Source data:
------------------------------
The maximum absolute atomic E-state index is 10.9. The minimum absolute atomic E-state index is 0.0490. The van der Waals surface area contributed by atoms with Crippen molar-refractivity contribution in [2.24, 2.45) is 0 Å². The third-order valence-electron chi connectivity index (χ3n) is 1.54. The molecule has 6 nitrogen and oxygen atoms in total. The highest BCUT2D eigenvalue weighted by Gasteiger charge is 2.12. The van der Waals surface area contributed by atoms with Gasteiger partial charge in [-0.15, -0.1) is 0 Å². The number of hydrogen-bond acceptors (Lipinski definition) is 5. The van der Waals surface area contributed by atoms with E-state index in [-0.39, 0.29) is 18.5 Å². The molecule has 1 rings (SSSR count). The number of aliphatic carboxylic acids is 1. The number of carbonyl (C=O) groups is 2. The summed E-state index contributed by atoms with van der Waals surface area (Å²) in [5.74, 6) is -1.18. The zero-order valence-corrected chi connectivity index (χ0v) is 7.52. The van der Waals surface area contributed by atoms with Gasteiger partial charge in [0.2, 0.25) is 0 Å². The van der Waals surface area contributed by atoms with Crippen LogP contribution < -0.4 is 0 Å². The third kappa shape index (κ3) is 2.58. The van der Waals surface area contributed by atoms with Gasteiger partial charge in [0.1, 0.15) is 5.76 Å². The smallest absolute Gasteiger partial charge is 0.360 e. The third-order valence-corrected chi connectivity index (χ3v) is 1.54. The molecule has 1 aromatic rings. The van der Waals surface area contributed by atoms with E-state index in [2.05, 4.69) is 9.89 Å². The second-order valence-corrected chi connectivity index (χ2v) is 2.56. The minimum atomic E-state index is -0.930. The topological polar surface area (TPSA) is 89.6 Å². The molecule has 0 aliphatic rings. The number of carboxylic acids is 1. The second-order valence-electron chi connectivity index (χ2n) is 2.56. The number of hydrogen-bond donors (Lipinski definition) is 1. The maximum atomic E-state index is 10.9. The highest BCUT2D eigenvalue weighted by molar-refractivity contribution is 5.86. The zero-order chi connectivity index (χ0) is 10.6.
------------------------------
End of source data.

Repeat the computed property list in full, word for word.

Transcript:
The maximum absolute atomic E-state index is 10.9. The minimum absolute atomic E-state index is 0.0490. The van der Waals surface area contributed by atoms with Crippen molar-refractivity contribution in [2.24, 2.45) is 0 Å². The third-order valence-electron chi connectivity index (χ3n) is 1.54. The molecule has 6 nitrogen and oxygen atoms in total. The highest BCUT2D eigenvalue weighted by Gasteiger charge is 2.12. The van der Waals surface area contributed by atoms with Gasteiger partial charge in [-0.15, -0.1) is 0 Å². The number of hydrogen-bond acceptors (Lipinski definition) is 5. The van der Waals surface area contributed by atoms with E-state index in [-0.39, 0.29) is 18.5 Å². The molecule has 1 rings (SSSR count). The number of aliphatic carboxylic acids is 1. The number of carbonyl (C=O) groups is 2. The summed E-state index contributed by atoms with van der Waals surface area (Å²) in [5.74, 6) is -1.18. The zero-order valence-corrected chi connectivity index (χ0v) is 7.52. The van der Waals surface area contributed by atoms with Gasteiger partial charge in [0.2, 0.25) is 0 Å². The van der Waals surface area contributed by atoms with Crippen LogP contribution < -0.4 is 0 Å². The third kappa shape index (κ3) is 2.58. The van der Waals surface area contributed by atoms with Gasteiger partial charge in [0.1, 0.15) is 5.76 Å². The smallest absolute Gasteiger partial charge is 0.360 e. The third-order valence-corrected chi connectivity index (χ3v) is 1.54. The molecule has 1 aromatic rings. The van der Waals surface area contributed by atoms with E-state index in [2.05, 4.69) is 9.89 Å². The second-order valence-corrected chi connectivity index (χ2v) is 2.56. The minimum atomic E-state index is -0.930. The topological polar surface area (TPSA) is 89.6 Å². The molecule has 0 aliphatic rings. The number of carboxylic acids is 1. The second-order valence-electron chi connectivity index (χ2n) is 2.56. The number of hydrogen-bond donors (Lipinski definition) is 1. The maximum atomic E-state index is 10.9. The highest BCUT2D eigenvalue weighted by molar-refractivity contribution is 5.86. The zero-order chi connectivity index (χ0) is 10.6.